How does a television set work?
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Look at your modern-day TV, and you see nothing less than a technological miracle.
Scientists began experimenting with the concept of television more than a century ago. But decades would pass before the Radio Corporation of America brought it to the public at the 1939 World’s Fair. More time passed before TV sets were in stores – and even then, it took awhile until most people had one. In 1950, fewer than 10% of Americans owned a television. By 1959, that number had grown to 85%.
During the ‘50s, TVs were expensive, screens were small and the picture wasn’t always crystal clear.
What’s more, early TV programs were in black and white; color wasn’t in wide use until the mid-1960s.
Viewers didn’t have a lot of choice, either. Instead of hundreds of channels to choose from, most cities offered only three or four.
And DVR didn’t exist. Programs appeared on a specific day at a particular time, and if you missed it – you missed it.
As a professor of electrical and computer engineering, I am amazed by the remarkable advances of this technology in only a few decades.
Yet whether an early television with a 5-inch screen, or one of today’s smart TVs that practically cover the wall, your set still has three primary functions: to receive audio and video data; to use that data to present the viewer with sound and a picture; and to provide the viewer with a way to set the channel and the volume.
Radio waves, transmission towers and antennas
Early TVs worked with the use of “analog signals” – essentially radio waves containing both the picture and sound of a television program.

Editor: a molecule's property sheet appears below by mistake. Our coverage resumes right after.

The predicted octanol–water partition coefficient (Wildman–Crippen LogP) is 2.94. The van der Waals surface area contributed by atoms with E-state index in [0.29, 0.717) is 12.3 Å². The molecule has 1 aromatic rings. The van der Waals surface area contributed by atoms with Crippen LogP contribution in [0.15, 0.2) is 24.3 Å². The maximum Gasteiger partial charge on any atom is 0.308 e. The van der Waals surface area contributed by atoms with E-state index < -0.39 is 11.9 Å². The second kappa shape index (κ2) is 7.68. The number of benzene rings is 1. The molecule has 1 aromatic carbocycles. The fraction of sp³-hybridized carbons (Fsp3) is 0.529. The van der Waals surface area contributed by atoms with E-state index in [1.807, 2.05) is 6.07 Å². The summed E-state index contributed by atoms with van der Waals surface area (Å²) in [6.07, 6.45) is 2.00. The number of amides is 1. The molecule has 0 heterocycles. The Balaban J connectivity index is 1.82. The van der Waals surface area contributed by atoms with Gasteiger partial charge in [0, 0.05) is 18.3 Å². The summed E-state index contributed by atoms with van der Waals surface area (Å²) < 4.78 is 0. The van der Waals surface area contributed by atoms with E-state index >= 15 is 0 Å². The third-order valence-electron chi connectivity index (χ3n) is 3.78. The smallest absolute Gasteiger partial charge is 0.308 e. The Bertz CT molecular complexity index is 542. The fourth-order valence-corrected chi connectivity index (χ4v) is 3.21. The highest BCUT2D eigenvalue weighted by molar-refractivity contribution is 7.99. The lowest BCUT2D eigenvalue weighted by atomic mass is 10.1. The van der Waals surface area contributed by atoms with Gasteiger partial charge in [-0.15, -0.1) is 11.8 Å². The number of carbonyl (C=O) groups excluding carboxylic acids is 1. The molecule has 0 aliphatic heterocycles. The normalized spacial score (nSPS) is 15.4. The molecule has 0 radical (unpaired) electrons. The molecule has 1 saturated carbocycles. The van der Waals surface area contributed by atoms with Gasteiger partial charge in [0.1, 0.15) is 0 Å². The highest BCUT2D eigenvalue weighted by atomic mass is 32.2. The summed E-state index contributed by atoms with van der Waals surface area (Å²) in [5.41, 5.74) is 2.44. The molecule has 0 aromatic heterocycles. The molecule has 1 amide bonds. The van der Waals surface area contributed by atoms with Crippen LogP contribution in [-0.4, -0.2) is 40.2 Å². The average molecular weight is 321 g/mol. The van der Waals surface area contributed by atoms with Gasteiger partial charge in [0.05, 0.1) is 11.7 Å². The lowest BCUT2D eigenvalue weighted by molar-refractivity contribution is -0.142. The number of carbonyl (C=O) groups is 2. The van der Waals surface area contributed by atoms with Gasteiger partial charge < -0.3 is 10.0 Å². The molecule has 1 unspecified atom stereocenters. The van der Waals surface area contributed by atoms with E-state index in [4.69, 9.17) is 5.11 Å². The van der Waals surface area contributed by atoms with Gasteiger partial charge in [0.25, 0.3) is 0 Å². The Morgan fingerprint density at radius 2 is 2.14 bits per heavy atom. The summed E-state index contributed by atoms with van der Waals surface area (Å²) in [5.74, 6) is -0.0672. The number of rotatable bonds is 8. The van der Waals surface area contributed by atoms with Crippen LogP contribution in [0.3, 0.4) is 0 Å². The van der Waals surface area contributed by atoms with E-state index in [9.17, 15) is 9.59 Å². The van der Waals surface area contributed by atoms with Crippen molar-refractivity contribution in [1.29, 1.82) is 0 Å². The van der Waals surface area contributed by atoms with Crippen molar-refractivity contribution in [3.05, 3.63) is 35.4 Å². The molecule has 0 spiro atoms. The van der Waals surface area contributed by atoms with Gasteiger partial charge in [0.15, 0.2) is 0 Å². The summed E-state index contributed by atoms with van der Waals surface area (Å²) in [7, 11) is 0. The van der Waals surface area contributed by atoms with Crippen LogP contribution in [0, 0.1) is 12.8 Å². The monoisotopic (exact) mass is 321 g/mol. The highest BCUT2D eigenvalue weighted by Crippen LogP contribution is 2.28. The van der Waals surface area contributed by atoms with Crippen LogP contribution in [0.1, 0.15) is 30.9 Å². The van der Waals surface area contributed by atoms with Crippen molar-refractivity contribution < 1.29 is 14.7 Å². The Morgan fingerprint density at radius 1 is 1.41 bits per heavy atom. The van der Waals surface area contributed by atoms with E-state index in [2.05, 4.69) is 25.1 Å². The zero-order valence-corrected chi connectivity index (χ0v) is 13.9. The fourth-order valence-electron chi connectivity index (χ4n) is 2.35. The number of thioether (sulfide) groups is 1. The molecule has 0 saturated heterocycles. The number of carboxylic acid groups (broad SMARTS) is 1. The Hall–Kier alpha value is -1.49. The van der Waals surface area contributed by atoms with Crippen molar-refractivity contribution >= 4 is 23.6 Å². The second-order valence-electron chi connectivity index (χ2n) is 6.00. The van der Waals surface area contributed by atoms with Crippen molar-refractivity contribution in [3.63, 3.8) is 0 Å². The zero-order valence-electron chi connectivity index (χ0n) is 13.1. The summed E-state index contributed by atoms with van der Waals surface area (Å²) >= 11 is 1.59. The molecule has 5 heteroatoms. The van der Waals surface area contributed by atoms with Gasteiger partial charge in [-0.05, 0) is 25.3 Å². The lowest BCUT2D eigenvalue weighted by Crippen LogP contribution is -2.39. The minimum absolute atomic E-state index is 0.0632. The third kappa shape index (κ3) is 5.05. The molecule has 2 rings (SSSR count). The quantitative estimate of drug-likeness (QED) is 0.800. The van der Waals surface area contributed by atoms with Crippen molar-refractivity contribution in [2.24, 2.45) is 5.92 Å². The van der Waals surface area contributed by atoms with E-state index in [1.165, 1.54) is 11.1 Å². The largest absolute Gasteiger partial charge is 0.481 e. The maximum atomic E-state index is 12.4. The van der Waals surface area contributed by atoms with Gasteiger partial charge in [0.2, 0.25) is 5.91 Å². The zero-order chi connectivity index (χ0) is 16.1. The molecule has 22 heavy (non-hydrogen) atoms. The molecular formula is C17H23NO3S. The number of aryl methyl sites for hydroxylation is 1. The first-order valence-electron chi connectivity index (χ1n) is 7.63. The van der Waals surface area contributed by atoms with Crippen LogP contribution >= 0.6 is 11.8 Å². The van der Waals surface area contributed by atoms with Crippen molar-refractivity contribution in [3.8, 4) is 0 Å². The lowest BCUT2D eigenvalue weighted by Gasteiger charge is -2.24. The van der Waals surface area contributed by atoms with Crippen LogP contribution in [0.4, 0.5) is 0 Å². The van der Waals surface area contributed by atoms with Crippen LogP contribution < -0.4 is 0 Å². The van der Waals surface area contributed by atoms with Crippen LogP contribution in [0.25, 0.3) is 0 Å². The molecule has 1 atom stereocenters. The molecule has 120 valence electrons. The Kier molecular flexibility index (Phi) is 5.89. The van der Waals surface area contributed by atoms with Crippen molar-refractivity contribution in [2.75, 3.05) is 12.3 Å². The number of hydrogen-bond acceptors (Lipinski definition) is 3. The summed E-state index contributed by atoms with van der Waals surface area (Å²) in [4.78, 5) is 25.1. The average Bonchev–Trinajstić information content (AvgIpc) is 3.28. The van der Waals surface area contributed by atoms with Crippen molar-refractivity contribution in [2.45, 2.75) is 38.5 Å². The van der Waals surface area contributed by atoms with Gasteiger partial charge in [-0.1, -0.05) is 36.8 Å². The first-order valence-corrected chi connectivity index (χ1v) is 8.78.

Simply put, here’s how it worked: Using a giant transmission tower, the local television station repeatedly sent those radio waves through the air during the broadcast day. Antennas on the roofs of buildings and homes in the community intercepted those waves and, through a cable, transported the signal to the television sets inside.
There, the TV unscrambled the signal and turned it into a picture with sound. What you saw and heard wasn’t as sharp as today’s TVs, but it was good.
By 2009, TV stations replaced analog signals with digital TV signals, which is the standard used today. HDTV, or high-definition television, has an amazing picture quality compared to earlier TVs. Digital signals are still transmitted using radio waves, but the TV picture is encoded in binary – that is, a series of 0s and 1s.
Bits, bytes and frames
Modern digital TV uses different information streams. For example, one stream is for the picture; another stream is for the audio.
Pictures are created by basic units called pixels. Your TV screen has tens of thousands of pixels, and each one has a “color index” and an “intensity.” Basically, three colors – red, blue and green – form other colors in various combinations, and the picture is ultimately created from all the pixels together forming an image. Just like mixing paint to make any color you wish, varying the amount and intensity of each of the color pixels creates the desired image.
Groups of bits are formed into larger units called bytes. They are the communication link between the content you are watching and your TV. A modem packages and unpackages this information; at its heart, every TV or cellphone is based on a modem.
The packaged information can be transmitted over the air or sent via fiber or cable, where they come into your TV via a cable box. Streaming TV, a service that has become very popular, takes data from a computer network.
Then it’s up to you, the viewer. Your modern digital smart TV has an interface that allows you to control all the functions. Basically, a smart TV is a computer, large monitor and receiver all in one package.
In the future, there will be more merging of the functions of your cellphone and TV. The TV will be a screen for your cellphone, for example. Also expect more virtual reality, augmented reality and ultra-high definition TV.
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Jay Weitzen, Professor of Electrical and Computer Engineering, UMass Lowell
This article is republished from The Conversation under a Creative Commons license. Read the original article.